A veteran of the Navy, he served during the Vietnam War. Dr. Thorpe’s wife, Teresa; two daughters and a son; six grandchildren; and a brother and a sister survive him.
Matthew J. Van Zwieten
Dr. Van Zwieten (California-Davis ’69), 74, Furlong, Pennsylvania, died Dec. 1, 2019. He was executive director at Merck Research Laboratories in West Point, Pennsylvania, prior to retirement in 2002. Following graduation, Dr. Van Zwieten served in the Army, assigned to the United States Army Medical Research Institute of Infectious Diseases in Frederick, Maryland. He attained the rank of captain.
After his military service, Dr. Van Zwieten trained in veterinary pathology at what is now known as the Angell Animal Medical Center and at Harvard Medical School, becoming certified by the American College of Veterinary Pathologists in 1974. He subsequently worked at the former New England Regional Primate Center at Harvard before moving to the Netherlands, where he conducted research on aging and earned a doctorate in medicine in 1984 at Utrecht University.
In 1985, Dr. Van Zwieten moved back to the United States and joined Merck. He is survived by his wife, Adriana; a son and a daughter; nine grandchildren; and two great-grandchildren.
George H. Vincent
Dr. Vincent (Texas A&M ’59), 84, Sulphur, Louisiana, died Oct. 13, 2019. Following graduation, he practiced in Sulphur for six years. Dr. Vincent then changed course in his career, co-establishing what is now known as Century Group Inc., a family business dealing with precast concrete products. He served as chairman and president of the company, also raising cattle and horses.
Dr. Vincent was a past president of the Louisiana High School Rodeo Association and a member of the National Cutting Horse Association. He served on the Calcasieu Parish School Board, Community Foundation of Southwest Louisiana, Chennault International Airport Authority board of commissioners, and West Calcasieu Parish Community Center Authority Board. Dr. Vincent was also a member of the Sulphur Rotary Club, a life member and committee director of Ducks Unlimited, and a life member of the Coastal Conservation Association. He was named West Calcasieu Chamber of Commerce Citizen of the Year, was a Paul Harris Fellow, and was recognized in the Sulphur High School Hall of Fame.
Dr. Vincent is survived by his wife, Nina; three sons; seven grandchildren; nine great-grandchildren; and a brother. Memorials may be made to Henning Memorial United Methodist Church, 404 S. Huntington St., Sulphur, LA 70663, or Methodist Children’s Home of Southwest Louisiana, 3029 N. Beglis Parkway, Sulphur, LA 70663.
Alvin F. Weber
Dr. Weber (Iowa State ’44), 101, St. Paul, Minnesota, died Dec. 29, 2019. He retired in 1988 as professor emeritus from the University of Minnesota College of Veterinary Medicine. Following graduation and after earning a master’s and a doctorate in anatomy from the University of Wisconsin-Madison, Dr. Weber joined the veterinary faculty of the University of Minnesota. During his tenure, he served as a professor of anatomy and headed the former Department of Veterinary Anatomy from 1965-73.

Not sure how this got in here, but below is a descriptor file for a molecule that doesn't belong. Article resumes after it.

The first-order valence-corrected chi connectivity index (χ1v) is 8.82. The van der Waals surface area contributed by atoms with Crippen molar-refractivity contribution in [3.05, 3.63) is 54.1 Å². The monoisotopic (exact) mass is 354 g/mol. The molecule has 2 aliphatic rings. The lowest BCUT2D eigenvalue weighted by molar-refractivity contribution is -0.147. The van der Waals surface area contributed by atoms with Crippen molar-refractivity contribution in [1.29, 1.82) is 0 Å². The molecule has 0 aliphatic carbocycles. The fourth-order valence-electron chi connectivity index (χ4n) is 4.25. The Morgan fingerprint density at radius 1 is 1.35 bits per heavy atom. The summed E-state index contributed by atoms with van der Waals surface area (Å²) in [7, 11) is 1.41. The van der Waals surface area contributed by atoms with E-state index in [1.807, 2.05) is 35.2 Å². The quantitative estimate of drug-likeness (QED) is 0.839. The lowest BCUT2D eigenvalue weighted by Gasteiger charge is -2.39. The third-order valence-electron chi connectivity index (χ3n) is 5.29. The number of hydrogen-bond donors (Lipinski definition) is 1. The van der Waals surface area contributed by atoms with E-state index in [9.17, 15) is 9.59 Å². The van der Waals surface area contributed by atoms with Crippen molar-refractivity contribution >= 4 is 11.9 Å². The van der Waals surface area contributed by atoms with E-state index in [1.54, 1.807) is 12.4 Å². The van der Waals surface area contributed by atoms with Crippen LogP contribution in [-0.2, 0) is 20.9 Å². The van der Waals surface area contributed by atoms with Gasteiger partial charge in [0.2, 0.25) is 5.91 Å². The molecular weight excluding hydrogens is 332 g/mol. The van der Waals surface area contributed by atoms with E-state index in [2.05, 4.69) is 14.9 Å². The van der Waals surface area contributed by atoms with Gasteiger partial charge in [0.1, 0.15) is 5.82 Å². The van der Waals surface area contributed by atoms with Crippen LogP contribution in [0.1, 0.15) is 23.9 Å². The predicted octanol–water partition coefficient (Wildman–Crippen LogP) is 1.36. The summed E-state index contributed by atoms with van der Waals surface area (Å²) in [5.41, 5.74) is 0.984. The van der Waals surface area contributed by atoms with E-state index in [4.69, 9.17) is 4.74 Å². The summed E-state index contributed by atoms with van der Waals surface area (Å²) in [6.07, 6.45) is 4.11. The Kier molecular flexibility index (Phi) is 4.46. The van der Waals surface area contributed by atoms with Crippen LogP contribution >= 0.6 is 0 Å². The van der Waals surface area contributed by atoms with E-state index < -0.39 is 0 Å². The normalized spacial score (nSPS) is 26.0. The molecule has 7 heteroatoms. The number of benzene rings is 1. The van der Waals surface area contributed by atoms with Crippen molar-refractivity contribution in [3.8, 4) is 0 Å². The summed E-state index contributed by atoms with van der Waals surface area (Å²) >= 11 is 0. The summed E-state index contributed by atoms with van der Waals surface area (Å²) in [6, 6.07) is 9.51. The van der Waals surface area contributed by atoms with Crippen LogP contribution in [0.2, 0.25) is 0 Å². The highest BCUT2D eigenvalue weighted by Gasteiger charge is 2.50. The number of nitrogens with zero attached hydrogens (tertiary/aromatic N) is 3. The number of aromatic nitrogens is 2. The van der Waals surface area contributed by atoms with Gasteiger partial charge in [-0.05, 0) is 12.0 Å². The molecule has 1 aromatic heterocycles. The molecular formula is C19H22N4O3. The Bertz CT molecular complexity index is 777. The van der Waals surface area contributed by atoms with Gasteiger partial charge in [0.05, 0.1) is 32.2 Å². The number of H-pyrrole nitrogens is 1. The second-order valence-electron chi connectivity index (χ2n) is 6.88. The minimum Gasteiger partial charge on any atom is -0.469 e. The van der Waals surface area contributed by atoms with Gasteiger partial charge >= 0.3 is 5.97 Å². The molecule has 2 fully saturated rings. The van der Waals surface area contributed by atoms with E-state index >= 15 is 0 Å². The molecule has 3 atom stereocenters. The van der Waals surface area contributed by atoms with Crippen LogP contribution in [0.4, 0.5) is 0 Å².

Known for his expertise in veterinary and human anatomy and histology, Dr. Weber conducted research on the cytology, ultrastructure, and cytogenetics of the reproductive and hematopoietic systems. He was awarded National Institutes of Health research fellowships to conduct research on cattle leukemia at Justus Liebig University in Giesen, Germany, and the University of Bern in Switzerland. In retirement, Dr. Weber continued to serve as a consultant and conduct research at the University of Minnesota.
He was a past president of the American Association of Veterinary Anatomists, World Association of Veterinary Anatomists, and Conference of Research Workers in Animal Diseases. Dr. Weber served on the International Committee on Veterinary Gross Anatomical Nomenclature, International Anatomical Nomenclature Committee, and NIH Anatomy and Pathology Fellowships Review Panel. He was a member of the American Association for Anatomy and Minnesota VMA.
He received the AAVA Outstanding Veterinary Anatomist Award in 1989. In 1992, the 73rd annual meeting of CRWAD was dedicated to him. He was a co-recipient of the University of Minnesota College of Veterinary Medicine Outstanding Service Award in 2001.
Dr. Weber is survived by a daughter and a son. Memorials toward the Al Weber DVM/PhD Scholarship Fund or Alvin F. and Eleanor E. Weber Scholarship Fund may be sent to the University of Minnesota Foundation, 200 Oak St. SE, Suite 500, Minneapolis, MN 55455.